Today, while the Museum of the Confederacy goes begging, the brand-new, $13 million American Civil War Center — a museum that looks at the war from three perspectives (Southern, Northern and black) — is a gleaming testament to what might be called a more modern memory of the past. It’s only a few blocks away, on the banks of the James River at the city’s Civil War-era gun foundry, a National Park Service site.

It’s on an eight-acre campus — 10 times the size of the Museum of the Confederacy site. The center’s prime backers include Pulitzer Prize-winning historian James McPherson. Just six months old, it’s already packed with school kids coming to learn about the Confederacy as a flawed participant in the Civil War, not as the Great Defender of (white) Southern Heritage.

You walk into the bookstore at the Museum of the Confederacy, then the one at the Civil War Center, and the first differences you notice are the black faces on the shelves in the latter: Nat Turner. "Slave Nation." Harriet Tubman. "Remembering Slavery." There were 4 million black people in the 11 slave-owning states at the start of the Civil War, and by war’s end, 500,000 had fled to the North — one out of every eight men, women and children — looking for something, anything, other than the genteel world of the gallant South.

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Confederate Heritage Month is Upon Us

Apparently the blogger at Old Hickory has taken a shine to this site.  In acknowledgment of Confederate Heritage Month a number of my entries were featured on today’s post.  Thanks for the kind words and vote of approval

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Wyoming 6th Graders Learn About the Civil War

I’ve commented on this before, but I do find it curious that there is such excitement whenever a history class visits with reenactors.  There are no doubt reenactors who study their craft and who have given thought to educational outreach.  More often than not, however, I’ve read story after story of entertainment as a substitute for serious learning.  In this case we have a class of sixth graders who are quite capable of struggling with some of the core issues of the war.  Instead here is what we get:

"It got pretty loud," said Levi Kretch, 12, who, like everyone else, plugged his ears when the cannon fired.

Bob Mullen, in Yankee navy blue, showed the students a cannon round that fired much like a shotgun shell. "One of these hit you, I don’t think there’s much hope for you," he said.

Outside, another cannon volley sounded and again the children were thrilled. "Whoa . . . cool," one exclaimed from the group.

"Rarely is the question asked, is our children learning?"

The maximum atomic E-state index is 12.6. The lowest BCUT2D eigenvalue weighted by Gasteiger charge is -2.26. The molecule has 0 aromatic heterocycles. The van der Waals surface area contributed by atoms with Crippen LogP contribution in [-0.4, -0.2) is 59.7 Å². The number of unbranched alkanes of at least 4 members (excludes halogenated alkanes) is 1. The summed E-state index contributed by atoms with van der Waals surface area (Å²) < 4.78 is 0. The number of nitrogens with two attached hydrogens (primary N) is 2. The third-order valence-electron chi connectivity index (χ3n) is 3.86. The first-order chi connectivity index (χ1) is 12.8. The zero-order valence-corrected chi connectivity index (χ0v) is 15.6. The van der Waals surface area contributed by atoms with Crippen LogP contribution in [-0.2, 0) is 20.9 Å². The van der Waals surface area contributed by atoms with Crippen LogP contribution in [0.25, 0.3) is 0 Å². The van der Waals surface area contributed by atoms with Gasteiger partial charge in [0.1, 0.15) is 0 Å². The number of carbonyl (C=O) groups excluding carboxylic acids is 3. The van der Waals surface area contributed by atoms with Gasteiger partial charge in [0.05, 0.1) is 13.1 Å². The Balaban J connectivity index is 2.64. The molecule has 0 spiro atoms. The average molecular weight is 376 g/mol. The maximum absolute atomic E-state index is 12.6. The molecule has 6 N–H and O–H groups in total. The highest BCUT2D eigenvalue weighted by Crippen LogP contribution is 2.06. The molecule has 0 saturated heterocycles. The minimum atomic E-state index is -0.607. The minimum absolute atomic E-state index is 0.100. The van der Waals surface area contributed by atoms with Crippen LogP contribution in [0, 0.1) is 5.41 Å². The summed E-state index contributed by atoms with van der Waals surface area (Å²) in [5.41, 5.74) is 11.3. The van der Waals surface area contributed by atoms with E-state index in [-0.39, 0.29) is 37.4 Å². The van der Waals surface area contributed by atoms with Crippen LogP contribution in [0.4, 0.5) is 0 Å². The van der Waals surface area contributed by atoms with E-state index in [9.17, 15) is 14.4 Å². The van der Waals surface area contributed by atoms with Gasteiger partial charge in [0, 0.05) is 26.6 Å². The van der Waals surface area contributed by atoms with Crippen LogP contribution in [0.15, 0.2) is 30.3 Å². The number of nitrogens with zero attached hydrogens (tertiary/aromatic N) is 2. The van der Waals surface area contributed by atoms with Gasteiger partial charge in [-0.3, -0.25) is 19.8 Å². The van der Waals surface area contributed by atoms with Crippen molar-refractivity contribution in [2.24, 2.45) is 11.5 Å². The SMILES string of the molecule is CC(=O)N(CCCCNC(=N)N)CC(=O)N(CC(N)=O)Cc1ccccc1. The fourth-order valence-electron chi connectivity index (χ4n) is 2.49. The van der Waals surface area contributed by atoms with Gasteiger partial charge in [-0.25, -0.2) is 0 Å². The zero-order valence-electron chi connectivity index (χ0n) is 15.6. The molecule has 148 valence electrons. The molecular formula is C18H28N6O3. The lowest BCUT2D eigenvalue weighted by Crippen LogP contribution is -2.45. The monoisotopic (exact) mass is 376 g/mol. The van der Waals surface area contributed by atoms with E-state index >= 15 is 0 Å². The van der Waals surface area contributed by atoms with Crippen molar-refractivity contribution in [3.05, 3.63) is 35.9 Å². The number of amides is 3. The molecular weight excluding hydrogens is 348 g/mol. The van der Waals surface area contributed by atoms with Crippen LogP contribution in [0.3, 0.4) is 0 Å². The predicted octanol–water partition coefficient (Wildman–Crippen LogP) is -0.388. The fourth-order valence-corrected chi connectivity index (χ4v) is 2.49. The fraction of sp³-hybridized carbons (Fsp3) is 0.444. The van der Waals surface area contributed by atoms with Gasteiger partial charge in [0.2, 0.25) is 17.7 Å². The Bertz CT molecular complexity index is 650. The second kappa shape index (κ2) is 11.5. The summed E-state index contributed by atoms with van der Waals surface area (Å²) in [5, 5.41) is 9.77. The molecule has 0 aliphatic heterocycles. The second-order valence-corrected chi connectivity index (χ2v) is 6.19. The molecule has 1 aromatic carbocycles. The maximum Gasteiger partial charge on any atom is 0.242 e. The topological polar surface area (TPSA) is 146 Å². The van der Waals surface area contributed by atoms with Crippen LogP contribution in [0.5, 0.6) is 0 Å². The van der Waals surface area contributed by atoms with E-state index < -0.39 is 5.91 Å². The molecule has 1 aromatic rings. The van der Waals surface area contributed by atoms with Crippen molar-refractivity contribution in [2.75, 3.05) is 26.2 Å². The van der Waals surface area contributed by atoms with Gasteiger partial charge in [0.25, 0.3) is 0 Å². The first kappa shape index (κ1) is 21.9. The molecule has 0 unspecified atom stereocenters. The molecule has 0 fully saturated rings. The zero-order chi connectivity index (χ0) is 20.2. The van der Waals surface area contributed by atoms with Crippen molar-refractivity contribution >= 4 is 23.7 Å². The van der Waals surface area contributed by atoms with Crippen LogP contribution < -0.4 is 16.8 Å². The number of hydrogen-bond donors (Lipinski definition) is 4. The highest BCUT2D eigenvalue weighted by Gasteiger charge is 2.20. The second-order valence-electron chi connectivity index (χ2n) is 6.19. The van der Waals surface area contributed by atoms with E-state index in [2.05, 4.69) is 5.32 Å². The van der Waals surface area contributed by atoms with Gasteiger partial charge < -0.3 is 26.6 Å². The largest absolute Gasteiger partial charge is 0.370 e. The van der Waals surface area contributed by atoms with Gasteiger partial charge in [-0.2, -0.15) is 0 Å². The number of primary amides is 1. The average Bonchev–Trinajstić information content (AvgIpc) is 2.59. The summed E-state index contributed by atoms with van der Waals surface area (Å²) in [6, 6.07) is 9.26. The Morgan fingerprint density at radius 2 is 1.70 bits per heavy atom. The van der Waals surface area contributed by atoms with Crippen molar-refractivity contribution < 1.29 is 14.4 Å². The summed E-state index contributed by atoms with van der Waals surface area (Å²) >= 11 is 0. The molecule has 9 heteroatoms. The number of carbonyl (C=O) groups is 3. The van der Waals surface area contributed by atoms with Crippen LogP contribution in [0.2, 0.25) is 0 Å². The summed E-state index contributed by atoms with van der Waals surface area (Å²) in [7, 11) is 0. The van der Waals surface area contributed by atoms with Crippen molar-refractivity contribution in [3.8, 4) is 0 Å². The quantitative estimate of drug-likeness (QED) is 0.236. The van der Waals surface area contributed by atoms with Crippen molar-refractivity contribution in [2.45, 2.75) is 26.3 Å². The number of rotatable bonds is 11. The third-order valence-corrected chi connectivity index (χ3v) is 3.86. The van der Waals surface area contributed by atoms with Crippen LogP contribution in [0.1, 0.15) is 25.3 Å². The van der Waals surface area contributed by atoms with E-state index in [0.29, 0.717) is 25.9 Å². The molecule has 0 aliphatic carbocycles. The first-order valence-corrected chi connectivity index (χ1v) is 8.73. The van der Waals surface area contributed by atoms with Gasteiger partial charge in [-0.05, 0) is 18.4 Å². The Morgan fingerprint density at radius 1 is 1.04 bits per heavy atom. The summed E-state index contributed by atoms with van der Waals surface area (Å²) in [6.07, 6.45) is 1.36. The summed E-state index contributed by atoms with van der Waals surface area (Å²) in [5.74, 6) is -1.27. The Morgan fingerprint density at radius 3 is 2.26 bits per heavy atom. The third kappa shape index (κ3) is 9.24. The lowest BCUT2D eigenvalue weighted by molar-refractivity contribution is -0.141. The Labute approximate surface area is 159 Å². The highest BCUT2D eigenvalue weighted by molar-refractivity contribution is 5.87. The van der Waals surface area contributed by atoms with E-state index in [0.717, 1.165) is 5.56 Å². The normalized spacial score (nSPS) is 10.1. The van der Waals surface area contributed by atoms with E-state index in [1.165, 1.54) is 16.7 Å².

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Academic Conferences are the Worst

Sutherland Professional conferences are an incredible bore.  I attended a conference this past weekend where I had my first opportunity to moderate a panel.  We had four papers to fit into a 75 minute slot so I needed to be tough on the speakers in order to leave sufficient time for questions.  The panel title was broadly drawn around Nineteenth-century America" so it was somewhat difficult to keep the Q&A focused on questions that could be addressed by all of the presenters.  I find academic conferences to be absolutely draining.  There is nothing natural to have to sit in a seat for 75-90 minutes at a time and have others stand up in front of you and read a paper or read from a Powerpoint screen.  And remember we do this three or four times a day for the duration of the conference.  After roughly 100 years of this why haven’t we been able to modify the framework in ways that are more conducive to learning and scholarly exchange? 

What I find even more disturbing are those presenters that are completely oblivious to the fact that a panel does not revolve around themselves.  I listened to one presenter who went 15 minutes over her alloted time without a care in the world.  The moderator tried to flag the speaker down but to no avail.  Something happens to people when they present; it’s as if the universe itself is reduced to their own mental space.  I actually find myself wanting to jump up and literally strangle presenters who engage in this behavior.  Whenever I present a paper I make sure to time it down to the second.  I have no interest in droning on and on and I would be disappointed to learn that I stole time from someone else who also spent valuable time preparing their talk.

I have the perfect solution to deal with these types.  Whenever a speaker goes over the alloted time the audience stands, points, and lets out that screeching noise that is used in Invasion of the Body Snatchers.  That’ll do it.